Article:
“Williams Advanced Engineering and McLaren Advanced Engineering/Atieva must be the most likely companies to win the battery contract. Although an OEM in conjunction with say LG or Sony as a partnership could deliver such a battery.”
Then there are outsiders such as Rimac, which Porsche Engineering acquired a 10% stake in last year, that could potentially show interest in the battery deal.
There is little doubt that the tender for the Gen3 car is the most advanced and complicated yet
The Race revealed last month that neither Porsche itself nor BMW were interested in tendering for the that role.
“From the chassis tender perspective there are not many companies that could deliver such a complicated one-make racing car. These are Spark Racing Technologies/Dallara, Williams Advanced Engineering, McLaren Technologies, Red Bull Technologies,” suggests McCool.
Specialist racing car constructors such as Tatuus, ORECA and Dome may well tender but are less likely to have all the capabilities needed, while some companies could proffer joint bids – especially in light of the current crisis.
There is little doubt that the tender for the Gen3 car is the most advanced and complicated yet. The car specification is particularly challenging given the 780kg weight target.
“This is a considerable saving of weight over the current car,” says McCool.
“It would appear that the FIA expects the Front Powertrain Kit to include MGU, MCU, transmission and driveshafts to be fitted inside the monocoque and mounted inboard. Although using hub mounted generators is not precluded.
“Designing a bespoke hub mounted solution with integrated brake disc/caliper could be a really nice and simple solution.
“There is a significant increase in the un-sprung mass of the front wheels and the wheel tether specification will need to be amended to account for the extra mass of each front wheel assembly.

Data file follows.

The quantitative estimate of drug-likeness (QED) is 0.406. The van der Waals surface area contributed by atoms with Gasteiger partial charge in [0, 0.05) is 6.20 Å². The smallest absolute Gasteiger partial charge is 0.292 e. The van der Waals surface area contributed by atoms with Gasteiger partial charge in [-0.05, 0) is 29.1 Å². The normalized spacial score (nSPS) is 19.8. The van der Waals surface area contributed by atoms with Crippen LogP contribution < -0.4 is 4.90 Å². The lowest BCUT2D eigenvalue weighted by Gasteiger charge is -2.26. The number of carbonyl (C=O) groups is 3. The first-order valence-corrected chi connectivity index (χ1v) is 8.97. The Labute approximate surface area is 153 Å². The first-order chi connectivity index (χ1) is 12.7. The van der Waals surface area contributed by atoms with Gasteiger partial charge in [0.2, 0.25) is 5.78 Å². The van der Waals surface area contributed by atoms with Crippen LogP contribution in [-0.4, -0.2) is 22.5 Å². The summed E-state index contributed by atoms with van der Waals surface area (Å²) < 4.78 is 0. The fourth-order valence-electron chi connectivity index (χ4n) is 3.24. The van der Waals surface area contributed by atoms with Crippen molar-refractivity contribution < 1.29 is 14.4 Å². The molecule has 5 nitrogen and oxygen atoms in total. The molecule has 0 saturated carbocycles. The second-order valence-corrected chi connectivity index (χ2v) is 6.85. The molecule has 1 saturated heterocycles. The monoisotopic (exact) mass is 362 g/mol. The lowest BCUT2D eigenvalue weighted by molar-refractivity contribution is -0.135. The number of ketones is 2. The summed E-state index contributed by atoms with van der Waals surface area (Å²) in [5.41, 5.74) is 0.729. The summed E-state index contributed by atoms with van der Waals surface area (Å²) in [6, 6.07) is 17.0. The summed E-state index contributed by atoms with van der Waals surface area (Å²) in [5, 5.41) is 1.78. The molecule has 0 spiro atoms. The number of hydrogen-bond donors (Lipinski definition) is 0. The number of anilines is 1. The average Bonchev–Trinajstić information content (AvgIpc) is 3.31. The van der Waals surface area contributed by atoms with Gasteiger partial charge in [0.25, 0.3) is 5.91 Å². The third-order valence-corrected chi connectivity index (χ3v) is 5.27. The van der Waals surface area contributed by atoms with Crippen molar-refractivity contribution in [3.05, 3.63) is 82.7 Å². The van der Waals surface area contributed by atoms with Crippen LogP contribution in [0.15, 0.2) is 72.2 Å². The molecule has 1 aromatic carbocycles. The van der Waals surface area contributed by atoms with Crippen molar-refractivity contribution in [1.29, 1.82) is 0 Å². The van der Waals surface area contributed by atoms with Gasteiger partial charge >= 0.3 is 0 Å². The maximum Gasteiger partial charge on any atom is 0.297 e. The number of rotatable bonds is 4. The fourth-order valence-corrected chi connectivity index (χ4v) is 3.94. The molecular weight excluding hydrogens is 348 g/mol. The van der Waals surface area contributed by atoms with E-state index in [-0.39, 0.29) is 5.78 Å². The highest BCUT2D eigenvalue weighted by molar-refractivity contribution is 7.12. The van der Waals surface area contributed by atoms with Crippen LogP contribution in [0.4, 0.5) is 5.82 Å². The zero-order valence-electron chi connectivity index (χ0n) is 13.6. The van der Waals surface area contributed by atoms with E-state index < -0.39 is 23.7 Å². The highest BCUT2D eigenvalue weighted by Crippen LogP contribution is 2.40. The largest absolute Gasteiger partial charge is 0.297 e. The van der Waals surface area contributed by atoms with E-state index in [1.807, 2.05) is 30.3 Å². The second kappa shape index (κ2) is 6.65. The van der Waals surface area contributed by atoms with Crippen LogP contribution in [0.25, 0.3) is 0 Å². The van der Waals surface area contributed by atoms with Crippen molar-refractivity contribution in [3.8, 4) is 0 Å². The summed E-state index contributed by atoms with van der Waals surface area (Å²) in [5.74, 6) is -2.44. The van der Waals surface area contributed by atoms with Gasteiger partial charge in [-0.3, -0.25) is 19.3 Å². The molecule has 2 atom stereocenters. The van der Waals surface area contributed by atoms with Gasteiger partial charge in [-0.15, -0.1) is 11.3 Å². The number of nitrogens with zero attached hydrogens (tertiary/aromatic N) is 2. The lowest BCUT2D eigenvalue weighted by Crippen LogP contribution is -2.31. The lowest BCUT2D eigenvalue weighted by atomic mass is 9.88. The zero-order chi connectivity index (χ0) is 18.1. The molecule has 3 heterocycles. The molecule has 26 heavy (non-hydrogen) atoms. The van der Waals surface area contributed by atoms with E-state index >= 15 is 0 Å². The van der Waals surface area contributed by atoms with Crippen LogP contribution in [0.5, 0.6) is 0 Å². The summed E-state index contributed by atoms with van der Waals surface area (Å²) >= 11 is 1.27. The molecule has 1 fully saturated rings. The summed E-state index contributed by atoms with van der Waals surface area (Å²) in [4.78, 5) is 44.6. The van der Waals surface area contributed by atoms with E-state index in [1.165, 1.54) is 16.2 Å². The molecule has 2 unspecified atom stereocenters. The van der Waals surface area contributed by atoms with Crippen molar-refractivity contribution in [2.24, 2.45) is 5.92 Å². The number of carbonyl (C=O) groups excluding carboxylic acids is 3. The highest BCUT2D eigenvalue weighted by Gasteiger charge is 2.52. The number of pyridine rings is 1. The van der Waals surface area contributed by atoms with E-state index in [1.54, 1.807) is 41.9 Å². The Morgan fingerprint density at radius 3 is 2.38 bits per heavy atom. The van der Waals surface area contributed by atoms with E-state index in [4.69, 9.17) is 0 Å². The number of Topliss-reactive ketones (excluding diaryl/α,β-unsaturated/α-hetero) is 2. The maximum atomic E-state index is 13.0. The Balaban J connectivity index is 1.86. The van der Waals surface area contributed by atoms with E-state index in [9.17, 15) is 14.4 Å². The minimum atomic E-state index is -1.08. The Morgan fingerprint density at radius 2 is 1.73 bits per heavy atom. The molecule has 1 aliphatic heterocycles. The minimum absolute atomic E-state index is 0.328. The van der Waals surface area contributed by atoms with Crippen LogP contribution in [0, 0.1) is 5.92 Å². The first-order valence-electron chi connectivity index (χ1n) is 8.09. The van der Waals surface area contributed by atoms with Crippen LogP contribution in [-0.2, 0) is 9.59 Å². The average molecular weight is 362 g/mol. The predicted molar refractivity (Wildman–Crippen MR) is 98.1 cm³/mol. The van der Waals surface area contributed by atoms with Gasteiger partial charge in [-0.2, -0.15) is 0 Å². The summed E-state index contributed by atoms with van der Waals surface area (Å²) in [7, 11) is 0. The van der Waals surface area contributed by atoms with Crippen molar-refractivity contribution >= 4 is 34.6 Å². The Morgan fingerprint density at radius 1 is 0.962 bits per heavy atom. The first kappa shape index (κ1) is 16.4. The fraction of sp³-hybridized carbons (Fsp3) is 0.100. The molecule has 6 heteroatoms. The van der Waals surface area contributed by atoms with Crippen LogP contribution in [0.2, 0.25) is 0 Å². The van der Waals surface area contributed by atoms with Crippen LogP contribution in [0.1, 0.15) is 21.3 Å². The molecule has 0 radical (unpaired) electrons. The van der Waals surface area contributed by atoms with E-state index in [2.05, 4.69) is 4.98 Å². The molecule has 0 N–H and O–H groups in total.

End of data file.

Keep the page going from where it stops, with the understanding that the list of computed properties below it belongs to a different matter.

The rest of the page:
“But the chassis design would be much closer to the current spec without the complexity of finding space for an MGU/MCU and adding driveshafts, etc.”
There will have been several obstacles to clear even before the tender documents were released last December, including something called Driveline Shuffle Response (DSR).
“The FIA are aware that by adding a forward powertrain kit to the front of the chassis they could create an unwanted, low frequency mode of vibration known as a DSR,” says McCool.
“A hub motor/generator solution would mitigate this risk. Although with an inboard mounted MGU and driveshaft combination it is relatively simple to model the system vibration modes to ensure you don’t set up unwanted resonance – but you must do this during the design phase to avoid it happening. It takes a lot of time to solve once it happens.”
Another key factor in the overall package for the third rules set will be the fast charging infrastructure. This must be closely matched to the battery manufacturer’s requirements in the final specification.
“The ability to fast charge the battery will be a technical concern, not because it is particularly hard to do,” says McCool.
“More because it will be hard to model the effect on battery performance as a result of the combination of fast and slow charging.
“If you are only ever slow charging then you can easily predict battery performance – and loss of performance – from a relatively small sample of test charging cycles.
“But if you have a random sample of fast and slow charges it gets much harder to extrapolate the data accurately.”